China: Continental Drift: SIPO's April 2017 Examination Guidelines Bring Significantly Improved Alignment With EU And US Rules In Software And Pharma Fields

Last Updated: 22 May 2018
Article by Toby Mak

The Chinese State Intellectual Property Office (SIPO) has significantly revised its examination guidelines with respect to inventions relating to business methods and software, submission of post-filing data for chemical/bio inventions, scope of post-grant amendments during invalidation proceedings, inspection of files before and after grant, and stay of SIPO proceedings due to court orders. Many of these changes are the result of efforts from the discussions with various foreign parties with SIPO.

Toby Mak discusses the details.

IPO has revised its patent examination guidelines (the "Guidelines"), and these became effective on 1 April 2017. The changes cover:

  • inventions relating to business methods;
  • inventions relating to software;
  • submission of post-filing data for chemical/bio inventions;
  • scope of post-grant amendments during invalidation proceedings;
  • inspection of files before and after grant; and
  • stay of SIPO proceedings due to court order

Many of these changes significantly change patent practice in China, and are discussed in detail below. My own personal comments are in square brackets.

Inventions relating to business methods (Section 4.2, Chapter 1, Part II)

After the revision, the Guidelines specifically include a statement: "If a claim related to business method includes business features and technical features, then the possibility of this claim being patentable should not be excluded according to article 25 of the Patent Law [Note: this is the article in the Chinese Patent Law relating to patentable subject-matter]" – in the examples of determining whether a claim is substantially directed to business or mental method.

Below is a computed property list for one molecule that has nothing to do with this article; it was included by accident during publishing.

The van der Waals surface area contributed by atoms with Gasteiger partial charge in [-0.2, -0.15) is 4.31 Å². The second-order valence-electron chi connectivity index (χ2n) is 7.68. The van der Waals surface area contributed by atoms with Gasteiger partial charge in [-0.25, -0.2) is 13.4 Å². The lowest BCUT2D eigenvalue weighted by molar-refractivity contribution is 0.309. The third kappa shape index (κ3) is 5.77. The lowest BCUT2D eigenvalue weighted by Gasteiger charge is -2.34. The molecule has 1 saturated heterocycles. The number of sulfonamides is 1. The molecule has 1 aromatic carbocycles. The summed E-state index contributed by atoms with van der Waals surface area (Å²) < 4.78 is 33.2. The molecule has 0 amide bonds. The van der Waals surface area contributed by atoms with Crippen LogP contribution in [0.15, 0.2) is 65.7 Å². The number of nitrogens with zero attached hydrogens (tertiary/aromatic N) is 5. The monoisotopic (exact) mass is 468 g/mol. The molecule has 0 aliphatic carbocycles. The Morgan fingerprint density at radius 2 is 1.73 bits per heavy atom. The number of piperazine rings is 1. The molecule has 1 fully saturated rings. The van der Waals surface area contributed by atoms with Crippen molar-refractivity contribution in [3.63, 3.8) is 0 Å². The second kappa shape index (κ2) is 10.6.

[Comment: This section of the Guidelines highlighted the above statement, but only after the examples, and acted as an exception only when a claim was not substantially directed to business or mental method. A claim was considered to be substantially directed to business or mental method if its limiting contents are business or mental method other than the preamble, while only features novel from the prior art were considered as limiting features. That is, before the above change, even if a claim included a technical feature, like a computer- implemented step, a non-patentable subject-matter objection could be raised if this technical feature was considered by an examiner to be not novel.

It is believed that the above change is to extend this previous exception to all determinations of whether a claim is directed to business or mental method, i.e. as long as a claim has a technical feature, a non-patentable subject-matter objection should not be raised. This change may be much needed by the booming local software/Internet-related businesses in China. This change was a topic discussed with the AIPLA's China delegation in the last few years.]

Inventions relating to software (Chapter 9, Part II)

Software recorded on computer-readable medium is now patentable. [Comment: This completely changes the current practice. Computer-readable medium recording new and inventive software was not patentable in China.] The following changes are even more substantial:

  • Component(s) of an apparatus claim can include not only hardware but also software. [Comment: If applied broadly, this would allow claims in the format "An apparatus incorporating the method of claim 1". However, an examiner may interpret the amendment narrowly, requiring that an apparatus claim must recite a hardware component; this could be overcome easily, for example, by reciting a processor performing the software's method steps (therefore it is advisable to state that the method steps of a software invention could be performed by a processor or other components in the specification to provide basis of amendments). Either way, this change could prevent an examiner objecting to an apparatus claim reciting method steps on the basis that such steps could not limit the apparatus claim. Such objections were typical in China upto now.]